If you chat with a group of geeks for any extended period of time, the conversation inevitably steers into talks of the "good old days" of computing, when geeks were geeks and you edited your files with a magnet and a magnifying glass. Let me be the first to break rank and say that the good old days of watching embedded web video under Linux were anything but. In the case of QuickTime video (such as movie trailers), once Linux was able to play them, you still couldn't watch them in a browser: instead you had to put on your detective hat and often dig around in the web page source for the URL you needed to download the video. That of course was only if you could find the right URL.
MPlayer's support of streaming URLs from the command line improved things a bit, but considering the steps Windows users had to take to watch video streams on the Web, it was still pretty troublesome. A breakthrough came with the creation of the mplayerplug-in—a plug-in for Mozilla-based browsers (Konqueror is not currently supported) that embedded MPlayer into web pages offering streaming video. Now every video that MPlayer can play outside of the browser you can play embedded inside the browser so the experience is more or less the same as browsing under Windows.
Since mplayerplug-in uses MPlayer for all the video playback, you will need MPlayer version 0.92 or higher installed on your system. ( explains how to install and use MPlayer.)
The downloads page for mplayerplug-in at http://mplayerplug-in.sourceforge.netoffers links to precompiled packages for a number of Linux distributions, so installation is simple: download the package that matches your distribution and install it using your distribution's package manager. If you use a Debian-based distribution, the package is called mozilla-mplayer and is a part of the Debian "unstable contrib" repository. Add the following line to your /etc/apt/sources.list, run apt-get update, and then install the package:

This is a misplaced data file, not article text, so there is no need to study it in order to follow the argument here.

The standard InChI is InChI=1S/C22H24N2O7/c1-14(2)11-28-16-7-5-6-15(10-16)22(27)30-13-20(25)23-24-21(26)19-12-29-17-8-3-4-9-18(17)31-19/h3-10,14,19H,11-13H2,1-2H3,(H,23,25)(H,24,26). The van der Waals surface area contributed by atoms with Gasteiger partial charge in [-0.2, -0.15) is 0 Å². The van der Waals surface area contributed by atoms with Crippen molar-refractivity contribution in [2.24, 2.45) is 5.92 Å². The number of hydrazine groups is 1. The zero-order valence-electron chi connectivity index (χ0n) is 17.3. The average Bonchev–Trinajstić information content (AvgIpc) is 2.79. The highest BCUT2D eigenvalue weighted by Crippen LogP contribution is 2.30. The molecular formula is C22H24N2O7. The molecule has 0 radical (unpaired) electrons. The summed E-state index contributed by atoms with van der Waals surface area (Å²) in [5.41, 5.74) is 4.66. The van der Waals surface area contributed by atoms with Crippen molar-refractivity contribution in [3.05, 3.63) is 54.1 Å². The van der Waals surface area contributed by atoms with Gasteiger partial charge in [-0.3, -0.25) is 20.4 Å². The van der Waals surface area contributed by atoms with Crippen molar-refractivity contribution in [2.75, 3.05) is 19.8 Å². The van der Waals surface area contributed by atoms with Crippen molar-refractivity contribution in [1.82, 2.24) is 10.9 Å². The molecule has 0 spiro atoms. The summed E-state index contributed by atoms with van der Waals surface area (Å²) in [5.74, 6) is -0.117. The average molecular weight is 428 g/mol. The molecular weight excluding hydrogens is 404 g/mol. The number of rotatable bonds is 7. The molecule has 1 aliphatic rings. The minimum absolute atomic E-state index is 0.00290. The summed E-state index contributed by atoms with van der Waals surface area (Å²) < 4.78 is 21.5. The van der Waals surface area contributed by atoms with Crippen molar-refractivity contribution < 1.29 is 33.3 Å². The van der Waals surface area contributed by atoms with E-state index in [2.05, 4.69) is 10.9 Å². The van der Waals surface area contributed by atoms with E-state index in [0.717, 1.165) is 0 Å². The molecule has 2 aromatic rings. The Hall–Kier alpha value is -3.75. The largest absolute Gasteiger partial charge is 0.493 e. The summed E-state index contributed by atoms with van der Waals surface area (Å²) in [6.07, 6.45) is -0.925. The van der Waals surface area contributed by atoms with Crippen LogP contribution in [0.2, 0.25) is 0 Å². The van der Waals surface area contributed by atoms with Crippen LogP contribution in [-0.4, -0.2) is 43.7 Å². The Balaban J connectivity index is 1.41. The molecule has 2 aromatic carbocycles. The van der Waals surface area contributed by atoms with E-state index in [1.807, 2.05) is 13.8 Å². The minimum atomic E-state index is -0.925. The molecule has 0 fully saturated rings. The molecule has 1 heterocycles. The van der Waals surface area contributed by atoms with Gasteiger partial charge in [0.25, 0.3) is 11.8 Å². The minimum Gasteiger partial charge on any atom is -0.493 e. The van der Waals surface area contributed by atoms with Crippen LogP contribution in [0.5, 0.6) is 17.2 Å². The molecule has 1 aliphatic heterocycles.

deb ftp://ftp.nerim.net/debian-marillat/ unstable main
If there isn't a package for your particular distribution, just download the source code from the project page and follow the installation instructions at http://mplayerplug-in.sourceforge.net/install.php to compile and install the software.
After the software is installed, open Firefox or another Mozilla-based browser and browse to your favorite movie-trailer site. When you open a page that has embedded video, mplayerplug-in should display in the video's space. By default mplayerplug-in caches 25% of the video before it plays, and it shows the current cache status as it is downloading. When the cache limit of 25% is reached the video begins. You can control playback with the buttons along the bottom of the interface. There is also a button to the far right of the controls that will toggle full-screen mode for the video.
mplayerplug-in chooses sane defaults, but it also provides a number of options for you to tweak. Configuration tweaks that affect all users can be done in /etc/mplayerplug-in.conf. Or you can put a configuration that just affects your user in ~/.mplayer/mplayerplug-in.conf. This file contains all mplayerplug-in options, set to their defaults and commented out. This way you can see your options and their normal behaviors. The mplayerplug-in documentation at http://mplayerplug-in.sourceforge.net/config.php describes the purposes of all the options, but a few bear mentioning here. lists a number of interesting mplayerplug-in options and their functions.
Table 0. mplayerplug-in options
Override the default MPlayer video output settings.
Override the default MPlayer audio output settings.
Set the QT speed, low for dialup, medium for DSL, and high for higher-speed connections.
If set to 1, will force video to be displayed in its own window instead of embedded in the browser.
If set to 1, videos you view will be automatically saved to the directory specified in dload-dir.
Where to store movies that mplayerplug-in downloads.